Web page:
This content was published: December 20, 2016. Phone numbers, email addresses, and other information may have changed.
Honors, awards, promotions, new staff come to Portland Community College
Photos and Story by Kate Chester
Fall term marked the start of a new academic year at Portland Community College, complete with new faces at the college, promotions, awards and honors to celebrate.
Tammy Marquez-Oldham, director of PCC’s Small Business Development Center was honored with the 2016 Oregon State Star award from the state’s Small Business Development Center Network. The State Star is the organization’s highest annual honor and given to an individual who has shown exceptional performance and support for small business in his or her community.
“Tammy’s accomplishments this year demonstrate initiative, hard work and constant support from her entire team for small business, not only in the Portland region but around the state,” said Mark Gregory, director of the Oregon Small Business Development Center Network. “Her leadership in the areas of capital access and international trade are helping Oregon companies recognize their full potential.”
The college’s SBDC is home to the Oregon SBDC Network Capital Access Team and Global Trade Center, which help businesses access needed capital to grow and reach international markets. These programs assist hundreds of small businesses each year across Oregon. In addition, the SBDC provides no-cost counseling and business training to small business owners and pre-venture startups in the Portland metropolitan area.
Connie Plowman, Business instructor at PCC and formerly the interim executive director of the CLIMB Center, was honored with the Eric Jenett Project Management Award of Excellence from the Project Management Institute. Founded by Jenett, the organization is the world’s largest not-for-profit membership association for the project management profession. The award is given in recognition of those who have made “outstanding contributions to the project management profession or its practice through leadership, technical project management, and strategic and business management acumen.” Plowman received the award at the organization’s annual gala.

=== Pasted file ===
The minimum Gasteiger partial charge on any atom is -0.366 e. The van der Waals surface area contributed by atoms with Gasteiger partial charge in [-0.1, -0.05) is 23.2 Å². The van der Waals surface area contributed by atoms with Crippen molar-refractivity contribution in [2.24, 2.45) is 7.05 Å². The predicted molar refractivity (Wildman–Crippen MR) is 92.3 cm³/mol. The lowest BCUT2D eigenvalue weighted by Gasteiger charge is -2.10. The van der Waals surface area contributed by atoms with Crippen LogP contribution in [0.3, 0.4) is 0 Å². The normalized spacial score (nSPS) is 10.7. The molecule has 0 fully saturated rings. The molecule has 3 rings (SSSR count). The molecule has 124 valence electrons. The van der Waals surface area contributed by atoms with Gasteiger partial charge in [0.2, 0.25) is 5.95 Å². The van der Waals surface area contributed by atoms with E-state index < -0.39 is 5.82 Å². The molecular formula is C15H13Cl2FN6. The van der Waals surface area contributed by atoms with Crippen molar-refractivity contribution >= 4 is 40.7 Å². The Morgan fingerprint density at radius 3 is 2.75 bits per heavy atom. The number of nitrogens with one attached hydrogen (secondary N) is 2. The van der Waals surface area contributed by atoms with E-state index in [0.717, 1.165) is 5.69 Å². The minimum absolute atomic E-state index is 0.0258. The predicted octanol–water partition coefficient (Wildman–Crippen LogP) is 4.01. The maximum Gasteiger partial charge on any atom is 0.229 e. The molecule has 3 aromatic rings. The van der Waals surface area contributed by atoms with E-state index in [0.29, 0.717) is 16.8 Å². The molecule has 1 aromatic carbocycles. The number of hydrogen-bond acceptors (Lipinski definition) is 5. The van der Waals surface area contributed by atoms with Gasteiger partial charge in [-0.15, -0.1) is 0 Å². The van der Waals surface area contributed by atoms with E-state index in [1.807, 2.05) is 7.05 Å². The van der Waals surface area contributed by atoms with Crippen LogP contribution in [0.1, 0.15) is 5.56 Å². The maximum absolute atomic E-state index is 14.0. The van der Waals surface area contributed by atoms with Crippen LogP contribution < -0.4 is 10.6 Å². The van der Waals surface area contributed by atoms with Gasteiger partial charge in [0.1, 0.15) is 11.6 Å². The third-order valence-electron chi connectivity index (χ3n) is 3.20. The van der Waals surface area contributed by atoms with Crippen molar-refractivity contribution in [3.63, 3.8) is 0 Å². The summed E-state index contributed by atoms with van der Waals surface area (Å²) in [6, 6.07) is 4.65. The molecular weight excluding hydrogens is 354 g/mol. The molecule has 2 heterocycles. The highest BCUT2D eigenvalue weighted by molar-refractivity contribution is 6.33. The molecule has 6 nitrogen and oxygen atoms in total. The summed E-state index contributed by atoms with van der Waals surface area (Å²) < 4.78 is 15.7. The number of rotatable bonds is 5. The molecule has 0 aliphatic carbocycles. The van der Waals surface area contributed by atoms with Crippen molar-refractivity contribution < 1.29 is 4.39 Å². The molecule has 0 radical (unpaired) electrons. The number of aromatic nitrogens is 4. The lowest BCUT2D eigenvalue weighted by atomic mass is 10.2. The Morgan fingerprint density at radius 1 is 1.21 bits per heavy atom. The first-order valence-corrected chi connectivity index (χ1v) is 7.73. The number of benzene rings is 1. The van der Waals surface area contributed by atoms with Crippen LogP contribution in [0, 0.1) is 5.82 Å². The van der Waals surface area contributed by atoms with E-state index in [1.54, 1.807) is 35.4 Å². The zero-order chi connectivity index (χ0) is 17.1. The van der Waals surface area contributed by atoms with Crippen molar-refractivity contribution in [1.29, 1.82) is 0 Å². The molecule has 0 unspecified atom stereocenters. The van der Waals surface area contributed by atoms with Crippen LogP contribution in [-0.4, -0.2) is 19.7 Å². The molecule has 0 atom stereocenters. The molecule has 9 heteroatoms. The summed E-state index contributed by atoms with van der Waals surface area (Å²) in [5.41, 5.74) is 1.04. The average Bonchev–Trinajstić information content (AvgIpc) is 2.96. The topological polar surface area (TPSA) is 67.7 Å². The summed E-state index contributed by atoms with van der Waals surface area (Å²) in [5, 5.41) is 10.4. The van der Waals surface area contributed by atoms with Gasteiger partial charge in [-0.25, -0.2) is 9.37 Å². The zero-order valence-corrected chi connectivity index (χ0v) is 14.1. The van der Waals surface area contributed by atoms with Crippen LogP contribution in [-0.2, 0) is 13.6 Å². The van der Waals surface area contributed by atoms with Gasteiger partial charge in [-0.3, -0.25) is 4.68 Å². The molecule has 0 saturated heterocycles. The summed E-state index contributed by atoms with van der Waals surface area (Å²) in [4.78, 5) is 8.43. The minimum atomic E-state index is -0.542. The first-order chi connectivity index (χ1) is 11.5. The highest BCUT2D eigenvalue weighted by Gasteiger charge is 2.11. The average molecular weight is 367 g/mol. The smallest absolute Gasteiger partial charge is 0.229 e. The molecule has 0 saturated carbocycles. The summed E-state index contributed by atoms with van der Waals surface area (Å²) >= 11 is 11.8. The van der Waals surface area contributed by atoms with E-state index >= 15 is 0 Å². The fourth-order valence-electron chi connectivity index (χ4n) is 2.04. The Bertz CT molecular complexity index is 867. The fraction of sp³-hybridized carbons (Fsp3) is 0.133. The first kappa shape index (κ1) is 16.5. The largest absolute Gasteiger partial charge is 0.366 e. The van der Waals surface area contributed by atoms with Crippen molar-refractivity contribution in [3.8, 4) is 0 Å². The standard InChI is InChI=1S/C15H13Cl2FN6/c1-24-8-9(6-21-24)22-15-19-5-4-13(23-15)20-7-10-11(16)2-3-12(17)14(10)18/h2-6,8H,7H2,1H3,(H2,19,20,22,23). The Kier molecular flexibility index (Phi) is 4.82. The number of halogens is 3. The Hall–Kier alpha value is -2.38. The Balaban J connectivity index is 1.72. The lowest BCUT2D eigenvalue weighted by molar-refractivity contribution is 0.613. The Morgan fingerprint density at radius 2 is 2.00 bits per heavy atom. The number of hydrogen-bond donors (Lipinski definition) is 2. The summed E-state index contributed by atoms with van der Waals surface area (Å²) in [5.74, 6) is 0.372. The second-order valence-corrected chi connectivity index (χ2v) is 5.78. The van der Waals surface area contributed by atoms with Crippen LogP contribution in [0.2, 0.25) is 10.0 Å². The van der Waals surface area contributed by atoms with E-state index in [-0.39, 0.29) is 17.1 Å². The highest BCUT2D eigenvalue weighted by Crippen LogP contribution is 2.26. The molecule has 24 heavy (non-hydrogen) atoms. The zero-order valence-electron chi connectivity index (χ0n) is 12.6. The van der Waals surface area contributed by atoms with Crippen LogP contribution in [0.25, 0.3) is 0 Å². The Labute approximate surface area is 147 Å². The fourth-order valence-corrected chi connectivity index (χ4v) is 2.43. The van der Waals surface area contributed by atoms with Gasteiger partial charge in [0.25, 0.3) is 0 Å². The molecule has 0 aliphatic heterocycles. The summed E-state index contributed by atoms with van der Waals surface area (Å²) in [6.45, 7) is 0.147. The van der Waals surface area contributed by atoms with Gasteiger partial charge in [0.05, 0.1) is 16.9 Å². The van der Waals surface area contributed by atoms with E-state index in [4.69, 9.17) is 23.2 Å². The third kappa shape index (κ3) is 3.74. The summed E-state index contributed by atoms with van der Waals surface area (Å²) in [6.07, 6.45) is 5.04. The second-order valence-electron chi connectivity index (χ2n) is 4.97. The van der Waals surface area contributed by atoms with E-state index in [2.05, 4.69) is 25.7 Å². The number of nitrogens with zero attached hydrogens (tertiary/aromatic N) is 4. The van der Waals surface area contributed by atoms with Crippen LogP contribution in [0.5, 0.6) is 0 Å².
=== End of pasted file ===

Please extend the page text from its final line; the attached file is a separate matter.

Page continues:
Oregon’s Coffee Creek Correctional Facility was honored with the Legacy Health Partner of the Year award for its eyeglass-recycling program, which is administered by Portland Community College through its Workforce Development division. The award was given at the annual gala hosted by the Oregon Lions Sight & Hearing Foundation, which partners with PCC to offer this educational program that sends refurbished eyeglasses to developing countries around the world. Inmates at the facility – a female-only prison and prisoner intake center located in Wilsonville – are trained in opticianry and can earn national paraoptometric and advanced paraoptometric certifications through the program.
Andrew Garland-Forshee, chair of the Early Education and Family Studies department at PCC’s Sylvania Campus, has been named the West Coast representative for the National Parenting Education Network. The organization serves as a national umbrella organization that encourages information sharing, professional development and networking opportunities for more than 250,000 professionals, paraprofessionals and volunteers who serve as parent educators.
Allison Blizzard has joined PCC as the director of the Office of International Student Services. Blizzard has more than 10 years of experience working with programs to support international students, and more than 20 years of teaching English as a Second Language in international settings. Most recently, Blizzard served as the managing director of the American Language Institute at California State University in Long Beach, Calif. Prior to that role, she was the district Associate Dean of Global Education for the Community Colleges of Spokane, and manager of the Comprehensive Globalization Initiative for Spokane Falls Community College. Blizzard, a graduate of Spokane Falls Community College in Spokane, Wash., earned both her master’s and doctorate degrees in American Language and Literature from the University of Duisburg-Essen in Duisburg, Germany.